Saturday, March 10, 2007

The Man And The Machine

I have a confession to make.

I wash the dishes.

I wash the dishes but I don’t trust myself. I find it difficult to eat using tableware that has been handwashed. I just don’t think it gets clean enough.

We use the same water and the same washcloth to wash a dozen different dishes and silverware. How clean can stuff really get?

I find it a whole lot easier to trust a dishwasher. The machine can’t feel or see where the grime is yet I trust it to clean my dishes better and with more efficiency than I ever could.

I don’t know why I trust the machine over myself. Maybe it’s because I grew up in the eighties and nineties where machines were believed to be the future of everything and quickly replaced people in various functions.

Nevertheless, I find it easier to trust a machine that cannot think, see or feel to do something that logically I could do just as well, if not with more efficiency. In fact it seems almost discerning and enlightened to trust a cold, lifeless system than a warm blooded person.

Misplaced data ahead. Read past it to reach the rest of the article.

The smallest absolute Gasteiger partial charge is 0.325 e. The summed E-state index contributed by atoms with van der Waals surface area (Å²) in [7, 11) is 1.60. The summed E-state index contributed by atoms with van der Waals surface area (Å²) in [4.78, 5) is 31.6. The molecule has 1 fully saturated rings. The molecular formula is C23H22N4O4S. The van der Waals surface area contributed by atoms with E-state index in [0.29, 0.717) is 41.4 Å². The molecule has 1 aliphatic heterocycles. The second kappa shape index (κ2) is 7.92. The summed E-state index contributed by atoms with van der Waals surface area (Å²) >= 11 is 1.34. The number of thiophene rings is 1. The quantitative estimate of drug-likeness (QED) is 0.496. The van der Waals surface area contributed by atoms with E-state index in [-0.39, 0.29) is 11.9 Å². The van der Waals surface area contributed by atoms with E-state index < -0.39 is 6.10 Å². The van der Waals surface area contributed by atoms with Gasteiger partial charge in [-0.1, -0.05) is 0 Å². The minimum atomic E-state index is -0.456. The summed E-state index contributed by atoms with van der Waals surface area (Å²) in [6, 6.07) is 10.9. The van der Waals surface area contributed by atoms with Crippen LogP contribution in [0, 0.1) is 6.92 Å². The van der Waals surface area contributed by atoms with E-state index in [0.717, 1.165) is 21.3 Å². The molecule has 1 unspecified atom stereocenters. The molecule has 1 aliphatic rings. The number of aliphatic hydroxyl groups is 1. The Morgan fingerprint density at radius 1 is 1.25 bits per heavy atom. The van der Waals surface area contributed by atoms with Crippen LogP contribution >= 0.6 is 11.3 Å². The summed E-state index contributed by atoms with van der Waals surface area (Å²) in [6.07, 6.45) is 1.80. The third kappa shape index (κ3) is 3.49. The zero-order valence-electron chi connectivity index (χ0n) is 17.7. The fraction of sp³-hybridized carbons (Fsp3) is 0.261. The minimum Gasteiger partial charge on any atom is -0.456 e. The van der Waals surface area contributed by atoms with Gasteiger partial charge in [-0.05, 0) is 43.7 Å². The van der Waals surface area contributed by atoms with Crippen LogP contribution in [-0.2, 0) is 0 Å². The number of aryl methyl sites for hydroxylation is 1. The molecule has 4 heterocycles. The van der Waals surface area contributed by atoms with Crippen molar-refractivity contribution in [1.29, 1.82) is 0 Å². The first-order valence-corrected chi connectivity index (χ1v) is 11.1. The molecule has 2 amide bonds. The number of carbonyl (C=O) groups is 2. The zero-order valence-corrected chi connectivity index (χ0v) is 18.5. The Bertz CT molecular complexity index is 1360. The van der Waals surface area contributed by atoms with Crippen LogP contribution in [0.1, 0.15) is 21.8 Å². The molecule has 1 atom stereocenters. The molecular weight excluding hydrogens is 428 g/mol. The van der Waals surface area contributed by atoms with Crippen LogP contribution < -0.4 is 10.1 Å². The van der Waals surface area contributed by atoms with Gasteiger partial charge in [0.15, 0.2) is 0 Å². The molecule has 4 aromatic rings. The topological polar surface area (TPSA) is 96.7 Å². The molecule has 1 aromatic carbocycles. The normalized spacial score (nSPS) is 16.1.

Afterall, that’s what the machine was built for. That’s what it does. Surely the machine can out clean me any day.

Or can it?

Could it be that I trust the machine because it is easy and fashionable to do so?

Could it be that my old-fashioned effort to clean a saucer is actually more efficient and better at getting that saucer clean than a dishwasher could ever hope to be?

Could it be that we trust science over faith because it seems to be discerning and insightful when actually the life of faith better serves a soul than science could ever hope to do?

We trust everything in this world. We trust what we read in the news. We trust our computer and the internet. We trust our bank and our mechanic. We trust our doctor and our pharmacist. We trust science, math and the numbers.

Yet we have such a difficult time trusting God.

Why do we trust the machine and not the man?

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